Self-care involves time and lots of it. It also involves learning to ignore what others think about you because when you are trying to heal emotionally, the most important thing is what you think of yourself and listening to your body.
The single best thing you can do for yourself is to be still and let your mind rest. Stop letting your mind race with problems and pressures. You have the power to do it. My counselor describes it as thinking of stress as a beautifully wrapped present. You can say, “Yes, please, I’ll take it” or “No thank you, I do not want that.” Did you know that you have that choice? Because I did not until this year. You can absolutely say you do not want to accept a burden that you have no control over.
Give yourself time and grace. This is so important.
If you haven’t worked in a million years, just getting a job — any job, is a huge win. You are not going to jump into the job market and be an executive like your classmate who has worked since college.
If you have a few bumpy rolls, well, you might have had some pregnancies or you might have been busy providing for your family and just got out of the exercise habit. But you have to exercise to stay healthy. We all know that. You don’t have to exercise to have a perfect body. Find what you like and feel comfortable with and do it. If you want to dust off those old rollerblades, have at it. If you just like walking with your dog, do it. Anything you do that makes your heart rate change is a win.
If your relationship with your children is not perfect, realize that no one’s is. Think about what you can do better and work on that.
If you’ve been rejected in a relationship, you might feel the need to immediately find someone or something to make you feel valuable again. I’ve got news for you. There is no one monitoring your potential relationship worth. Being alone does not mean you could not be part of a successful relationship.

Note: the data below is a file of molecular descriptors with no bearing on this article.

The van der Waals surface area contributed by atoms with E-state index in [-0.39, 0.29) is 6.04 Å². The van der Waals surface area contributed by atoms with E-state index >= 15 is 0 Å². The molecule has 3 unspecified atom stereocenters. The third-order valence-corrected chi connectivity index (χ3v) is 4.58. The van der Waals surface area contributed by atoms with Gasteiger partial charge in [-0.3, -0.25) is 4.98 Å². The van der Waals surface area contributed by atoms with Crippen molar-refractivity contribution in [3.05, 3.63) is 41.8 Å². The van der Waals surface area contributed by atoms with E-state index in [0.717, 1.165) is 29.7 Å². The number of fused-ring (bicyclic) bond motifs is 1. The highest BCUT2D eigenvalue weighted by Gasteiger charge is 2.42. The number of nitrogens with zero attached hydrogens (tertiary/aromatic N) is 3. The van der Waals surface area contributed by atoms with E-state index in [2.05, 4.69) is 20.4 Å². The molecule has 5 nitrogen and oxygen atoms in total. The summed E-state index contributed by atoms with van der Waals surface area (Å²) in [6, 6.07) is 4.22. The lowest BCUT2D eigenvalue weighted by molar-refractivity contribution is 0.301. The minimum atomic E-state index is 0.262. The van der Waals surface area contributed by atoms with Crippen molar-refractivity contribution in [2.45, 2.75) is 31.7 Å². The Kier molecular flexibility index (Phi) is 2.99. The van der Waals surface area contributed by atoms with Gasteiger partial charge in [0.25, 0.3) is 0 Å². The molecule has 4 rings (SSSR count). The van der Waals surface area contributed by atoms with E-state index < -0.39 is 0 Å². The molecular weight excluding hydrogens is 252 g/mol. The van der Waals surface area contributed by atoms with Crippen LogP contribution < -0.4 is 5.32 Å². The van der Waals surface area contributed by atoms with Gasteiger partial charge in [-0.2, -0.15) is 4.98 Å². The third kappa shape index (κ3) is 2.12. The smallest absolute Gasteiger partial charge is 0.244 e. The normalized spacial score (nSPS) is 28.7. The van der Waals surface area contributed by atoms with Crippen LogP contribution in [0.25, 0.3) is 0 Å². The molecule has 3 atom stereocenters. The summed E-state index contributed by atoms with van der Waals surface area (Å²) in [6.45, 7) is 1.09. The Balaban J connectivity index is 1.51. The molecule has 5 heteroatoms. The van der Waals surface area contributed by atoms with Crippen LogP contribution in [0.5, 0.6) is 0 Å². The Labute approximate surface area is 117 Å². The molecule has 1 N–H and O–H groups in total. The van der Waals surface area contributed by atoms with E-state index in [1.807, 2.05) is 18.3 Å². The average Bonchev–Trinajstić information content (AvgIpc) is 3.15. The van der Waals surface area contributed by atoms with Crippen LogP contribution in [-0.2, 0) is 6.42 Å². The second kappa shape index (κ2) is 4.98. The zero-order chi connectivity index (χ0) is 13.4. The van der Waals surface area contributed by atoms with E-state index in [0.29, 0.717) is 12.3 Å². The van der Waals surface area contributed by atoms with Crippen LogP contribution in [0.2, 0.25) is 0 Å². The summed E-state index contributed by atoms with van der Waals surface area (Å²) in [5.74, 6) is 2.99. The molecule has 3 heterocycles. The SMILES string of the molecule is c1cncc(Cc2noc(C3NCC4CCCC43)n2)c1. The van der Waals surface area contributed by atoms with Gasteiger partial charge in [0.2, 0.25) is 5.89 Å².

You don’t have to be busy all the time. Maybe you need that weekend to just watch NetFlix and get your bathroom clean. A clean bathroom and folded laundry are big wins when you can’t seem to control anything else in your life. Really, the value of a sparkling clean, nice-smelling bathroom is underrated.
You need to recognize that you will recover control of your life and emotions at your own pace and that is okay. Your pace might be fast for some things and slow for others. Life is not a race. It’s a journey and you will complete some legs of the trip more easily and with a smoother ride than others.
You just need to remember that you are the only “you” you will ever have. Your brain and body are going to be your only constant companion. Take care of them and they will take care of you. Stop and rest. It’s okay. Instead of getting over it, think about giving yourself time to do what you need to do to get over it.
I am to the point now where I tell myself it is okay if I’m not perfect. My little spirit is growing stronger and I’m much happier. I’ve stopped measuring myself by the yardsticks of success for other people and constantly judging myself. My measure is simply if I am comfortable in my skin for that particular day. Most days I am. Some days I am not. And that is okay, too.
Blessings and love to you all.